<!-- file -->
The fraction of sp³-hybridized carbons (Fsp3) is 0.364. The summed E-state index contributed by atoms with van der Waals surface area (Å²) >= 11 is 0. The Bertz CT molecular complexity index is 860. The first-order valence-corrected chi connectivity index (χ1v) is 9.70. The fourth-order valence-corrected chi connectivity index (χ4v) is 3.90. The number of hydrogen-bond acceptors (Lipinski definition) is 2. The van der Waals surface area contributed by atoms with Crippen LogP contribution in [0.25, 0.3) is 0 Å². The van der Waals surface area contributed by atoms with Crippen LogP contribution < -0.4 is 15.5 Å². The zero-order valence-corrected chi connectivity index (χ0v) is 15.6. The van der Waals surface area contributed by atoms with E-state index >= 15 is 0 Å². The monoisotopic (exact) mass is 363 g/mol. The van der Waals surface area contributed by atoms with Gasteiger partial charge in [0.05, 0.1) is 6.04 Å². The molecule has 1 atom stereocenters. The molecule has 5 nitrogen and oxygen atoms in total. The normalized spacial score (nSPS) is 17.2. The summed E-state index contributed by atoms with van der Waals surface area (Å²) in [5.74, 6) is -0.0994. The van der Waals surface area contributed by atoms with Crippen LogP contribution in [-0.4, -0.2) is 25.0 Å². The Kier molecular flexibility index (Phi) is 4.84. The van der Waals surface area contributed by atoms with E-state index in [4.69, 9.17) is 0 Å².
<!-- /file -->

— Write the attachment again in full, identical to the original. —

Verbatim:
The fraction of sp³-hybridized carbons (Fsp3) is 0.364. The summed E-state index contributed by atoms with van der Waals surface area (Å²) >= 11 is 0. The Bertz CT molecular complexity index is 860. The first-order valence-corrected chi connectivity index (χ1v) is 9.70. The fourth-order valence-corrected chi connectivity index (χ4v) is 3.90. The number of hydrogen-bond acceptors (Lipinski definition) is 2. The van der Waals surface area contributed by atoms with Crippen LogP contribution in [0.25, 0.3) is 0 Å². The van der Waals surface area contributed by atoms with Crippen LogP contribution < -0.4 is 15.5 Å². The zero-order valence-corrected chi connectivity index (χ0v) is 15.6. The van der Waals surface area contributed by atoms with E-state index >= 15 is 0 Å². The monoisotopic (exact) mass is 363 g/mol. The van der Waals surface area contributed by atoms with Gasteiger partial charge in [0.05, 0.1) is 6.04 Å². The molecule has 1 atom stereocenters. The molecule has 5 nitrogen and oxygen atoms in total. The normalized spacial score (nSPS) is 17.2. The summed E-state index contributed by atoms with van der Waals surface area (Å²) in [5.74, 6) is -0.0994. The van der Waals surface area contributed by atoms with Crippen LogP contribution in [-0.4, -0.2) is 25.0 Å². The Kier molecular flexibility index (Phi) is 4.84. The van der Waals surface area contributed by atoms with E-state index in [4.69, 9.17) is 0 Å².